In isolated areas, remotely triggering a hard slab avalanche is still possible. In this case you will be able to trigger an avalanche in the flats below steeper slopes or in adjacent terrain. You could unknowingly remotely trigger an avalanche which puts other parties at risk, or trigger an avalanche above you.

A few test results are not indicative of the entire snowpack stability picture. Use multiple pole tests, hand shears, and instability tests for a more accurate assessment of the problem.  Whumphing and shooting cracks are red flags.

Below is a video from a south facing slope at 3000′, showing the entire, shallow snowpack consisting of weak, faceted snow. These zones will be the best for riding and skiing.

Below is pit from the same area as the video above. It is showing consistent results with other recent pits: Poor structure, moderate to strong strength, and poor propagation potential.

 

Below is a good overview of the Persistent Slab Problem. Click on the photo to link to a page describing all avalanche problems.

 

 

Looking to the future: When another loading event occurs, such as 12″ of new snow or 6″ of new snow combined with strong wind, it will likely be enough to stress the weak layers and result in another avalanche cycle.

 

Avalanche Problem 2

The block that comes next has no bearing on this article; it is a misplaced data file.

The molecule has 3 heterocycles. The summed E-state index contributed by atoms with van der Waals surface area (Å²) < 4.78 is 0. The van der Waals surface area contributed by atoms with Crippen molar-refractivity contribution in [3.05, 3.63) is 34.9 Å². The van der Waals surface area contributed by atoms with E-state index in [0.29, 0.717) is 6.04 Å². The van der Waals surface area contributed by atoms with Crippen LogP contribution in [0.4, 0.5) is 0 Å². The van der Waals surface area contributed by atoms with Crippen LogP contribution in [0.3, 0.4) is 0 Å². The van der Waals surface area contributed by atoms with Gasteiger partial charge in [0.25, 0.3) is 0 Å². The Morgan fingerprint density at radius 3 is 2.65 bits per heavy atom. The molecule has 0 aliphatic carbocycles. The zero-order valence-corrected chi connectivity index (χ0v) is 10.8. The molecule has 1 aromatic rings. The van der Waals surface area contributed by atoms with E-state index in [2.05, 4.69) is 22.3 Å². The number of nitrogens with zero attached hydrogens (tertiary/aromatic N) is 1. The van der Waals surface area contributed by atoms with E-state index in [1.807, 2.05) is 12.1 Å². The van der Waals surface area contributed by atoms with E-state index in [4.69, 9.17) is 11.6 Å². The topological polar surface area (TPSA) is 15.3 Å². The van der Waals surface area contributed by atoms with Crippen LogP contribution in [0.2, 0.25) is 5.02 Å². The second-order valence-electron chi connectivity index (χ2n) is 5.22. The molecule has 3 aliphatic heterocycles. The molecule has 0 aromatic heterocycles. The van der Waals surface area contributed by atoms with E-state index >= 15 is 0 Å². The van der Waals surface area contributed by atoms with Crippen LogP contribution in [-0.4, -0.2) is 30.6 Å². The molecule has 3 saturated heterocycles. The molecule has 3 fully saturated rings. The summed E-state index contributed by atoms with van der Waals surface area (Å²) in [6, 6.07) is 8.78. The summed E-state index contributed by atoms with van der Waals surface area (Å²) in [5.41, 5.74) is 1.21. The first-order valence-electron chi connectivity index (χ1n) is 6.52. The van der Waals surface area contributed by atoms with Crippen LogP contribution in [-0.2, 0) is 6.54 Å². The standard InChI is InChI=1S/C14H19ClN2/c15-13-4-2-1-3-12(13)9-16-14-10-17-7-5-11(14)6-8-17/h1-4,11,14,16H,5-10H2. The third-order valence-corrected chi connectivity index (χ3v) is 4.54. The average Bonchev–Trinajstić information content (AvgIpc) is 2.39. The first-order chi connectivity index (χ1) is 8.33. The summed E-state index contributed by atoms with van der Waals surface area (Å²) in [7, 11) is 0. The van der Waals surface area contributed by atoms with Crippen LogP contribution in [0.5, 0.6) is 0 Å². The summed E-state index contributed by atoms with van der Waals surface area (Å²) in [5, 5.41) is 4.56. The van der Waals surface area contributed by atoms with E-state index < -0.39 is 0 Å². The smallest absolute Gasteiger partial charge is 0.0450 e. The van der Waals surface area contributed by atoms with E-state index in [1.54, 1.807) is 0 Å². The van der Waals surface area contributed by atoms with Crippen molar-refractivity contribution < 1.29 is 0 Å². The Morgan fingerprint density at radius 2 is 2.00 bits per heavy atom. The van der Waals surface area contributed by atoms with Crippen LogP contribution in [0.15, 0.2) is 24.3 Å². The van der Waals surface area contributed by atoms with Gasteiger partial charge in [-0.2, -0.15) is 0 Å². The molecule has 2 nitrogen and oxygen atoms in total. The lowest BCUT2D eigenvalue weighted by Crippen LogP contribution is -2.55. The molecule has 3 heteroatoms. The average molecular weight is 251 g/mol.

• Dry Loose
    Dry Loose
  • Almost Certain
    Very Likely
    Likely
    Possible
    Unlikely
    Likelihood
  • Historic
    Very Large
    Large
    Small
    Size
Dry Loose
Dry Loose avalanches are the release of dry unconsolidated snow and typically occur within layers of soft snow near the surface of the snowpack. These avalanches start at a point and entrain snow as they move downhill, forming a fan-shaped avalanche. Other names for loose-dry avalanches include point-release avalanches or sluffs.

Likelihood of Avalanches
Terms such as "unlikely", "likely", and "certain" are used to define the scale, with the chance of triggering or observing avalanches increasing as we move up the scale. For our purposes, "Unlikely" means that few avalanches could be triggered in avalanche terrain and natural avalanches are not expected. "Certain" means that humans will be able to trigger avalanches on many slopes, and natural avalanches are expected.

Size of Avalanches